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The European Union has opened a formal investigation into X over its content moderation practices, a probe that could eventually lead to steep fines or other penalties under a new EU law.

The European Commission’s wide-ranging review of the company formerly known as Twitter targets everything from its handling of content about the Israel-Hamas war to a new paid verification system unveiled under owner Elon Musk — which EU officials described as a “suspected deceptive design.”

The probe will also look into X’s crowdsourced factchecking program, Community Notes, and whether it has been effective at fighting misinformation related to “civic discourse and electoral processes,” the European Commission said in a release.

“Today we open formal infringement proceedings against @X,” said Thierry Breton, a leading European commissioner on digital regulation, in a post on the platform.

EU officials are investigating whether X’s conduct may have violated the Digital Services Act (DSA), a tough new law whose requirements went into effect for large online services in August.

If the Commission determines that X broke the law, the company could face fines of up to 6% of its global annual revenues.

Investigators will determine whether X failed to meet certain legal obligations to fight the spread of illegal content and disinformation, the EU said. They will also focus on whether X gave independent researchers enough access to company data to meet the DSA’s transparency rules.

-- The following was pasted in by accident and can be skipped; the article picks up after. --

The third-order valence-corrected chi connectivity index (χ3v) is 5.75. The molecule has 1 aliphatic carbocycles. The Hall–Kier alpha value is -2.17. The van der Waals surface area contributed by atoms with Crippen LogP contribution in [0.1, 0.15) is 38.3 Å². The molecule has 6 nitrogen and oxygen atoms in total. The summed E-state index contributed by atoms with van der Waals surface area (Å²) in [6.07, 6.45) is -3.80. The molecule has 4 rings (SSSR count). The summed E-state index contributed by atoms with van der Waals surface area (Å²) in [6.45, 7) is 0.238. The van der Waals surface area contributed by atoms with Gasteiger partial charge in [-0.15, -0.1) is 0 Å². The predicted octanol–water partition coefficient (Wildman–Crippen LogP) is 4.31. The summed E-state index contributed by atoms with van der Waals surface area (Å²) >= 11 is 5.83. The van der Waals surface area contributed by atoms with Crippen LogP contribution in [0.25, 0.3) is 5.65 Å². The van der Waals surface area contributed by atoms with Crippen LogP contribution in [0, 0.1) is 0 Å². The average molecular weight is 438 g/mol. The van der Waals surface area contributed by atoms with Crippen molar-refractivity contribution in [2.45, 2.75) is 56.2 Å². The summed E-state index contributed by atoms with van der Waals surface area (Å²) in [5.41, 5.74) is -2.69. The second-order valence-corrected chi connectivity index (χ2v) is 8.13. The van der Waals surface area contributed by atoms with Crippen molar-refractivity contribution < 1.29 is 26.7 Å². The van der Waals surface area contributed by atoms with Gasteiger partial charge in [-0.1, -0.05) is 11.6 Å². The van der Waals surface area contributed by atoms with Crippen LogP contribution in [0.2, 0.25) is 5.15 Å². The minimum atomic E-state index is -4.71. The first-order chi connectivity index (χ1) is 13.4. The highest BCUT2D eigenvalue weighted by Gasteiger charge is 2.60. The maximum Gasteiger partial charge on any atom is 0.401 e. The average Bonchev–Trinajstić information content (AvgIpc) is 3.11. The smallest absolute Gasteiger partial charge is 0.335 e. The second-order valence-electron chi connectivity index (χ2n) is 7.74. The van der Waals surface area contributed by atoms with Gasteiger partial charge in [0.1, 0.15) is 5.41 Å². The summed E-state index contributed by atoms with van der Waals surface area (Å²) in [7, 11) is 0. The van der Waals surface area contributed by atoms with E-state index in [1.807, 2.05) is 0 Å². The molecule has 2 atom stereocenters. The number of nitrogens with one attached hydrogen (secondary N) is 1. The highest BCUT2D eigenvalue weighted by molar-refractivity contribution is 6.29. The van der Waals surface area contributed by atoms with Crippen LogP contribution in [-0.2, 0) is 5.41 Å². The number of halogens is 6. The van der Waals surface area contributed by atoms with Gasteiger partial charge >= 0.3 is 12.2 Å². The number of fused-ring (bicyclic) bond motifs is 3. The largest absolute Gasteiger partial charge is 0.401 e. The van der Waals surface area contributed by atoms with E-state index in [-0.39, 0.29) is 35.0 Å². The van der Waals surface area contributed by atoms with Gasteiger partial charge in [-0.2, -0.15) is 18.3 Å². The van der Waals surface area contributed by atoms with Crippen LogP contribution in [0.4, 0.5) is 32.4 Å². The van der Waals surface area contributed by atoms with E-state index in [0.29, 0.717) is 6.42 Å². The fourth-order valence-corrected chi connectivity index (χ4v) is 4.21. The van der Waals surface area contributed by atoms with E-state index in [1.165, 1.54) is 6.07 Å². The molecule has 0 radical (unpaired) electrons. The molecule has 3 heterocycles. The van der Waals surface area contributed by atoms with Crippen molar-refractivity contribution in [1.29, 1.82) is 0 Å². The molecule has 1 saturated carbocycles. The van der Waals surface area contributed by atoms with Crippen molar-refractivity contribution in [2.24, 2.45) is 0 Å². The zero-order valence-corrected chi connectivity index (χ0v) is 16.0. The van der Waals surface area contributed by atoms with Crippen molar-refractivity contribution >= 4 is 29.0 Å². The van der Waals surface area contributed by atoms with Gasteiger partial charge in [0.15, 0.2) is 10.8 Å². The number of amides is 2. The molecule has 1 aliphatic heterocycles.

Academics who study extremism and misinformation have strongly objected to X’s new “outrageously expensive” fees for access to its data. The fees also threatened to disrupt public service updates on the platform until Musk granted an exception to government accounts.

The EU’s formal investigation comes after European officials began asking questions of X earlier this fall, amid growing concerns about the presence of Hamas-affiliated accounts on the platform following the terror group’s Oct. 7 attacks against Israel.

For months, Breton has warned X and other social media platforms that the EU will be keeping tabs on the companies’ legal compliance.

In a meeting with Breton as early as last May, prior to purchasing Twitter for $44 billion, Musk had expressed support for the new European regulations.

Asked for comment on Monday’s announcement, X referred CNN to a company post on the platform vowing to cooperate with the investigation and pledging continued commitment to DSA compliance.

“It is important that this process remains free of political influence and follows the law,” X said in the post. “X is focused on creating a safe and inclusive environment for all users on our platform, while protecting freedom of expression, and we will continue to work tirelessly towards this goal.”



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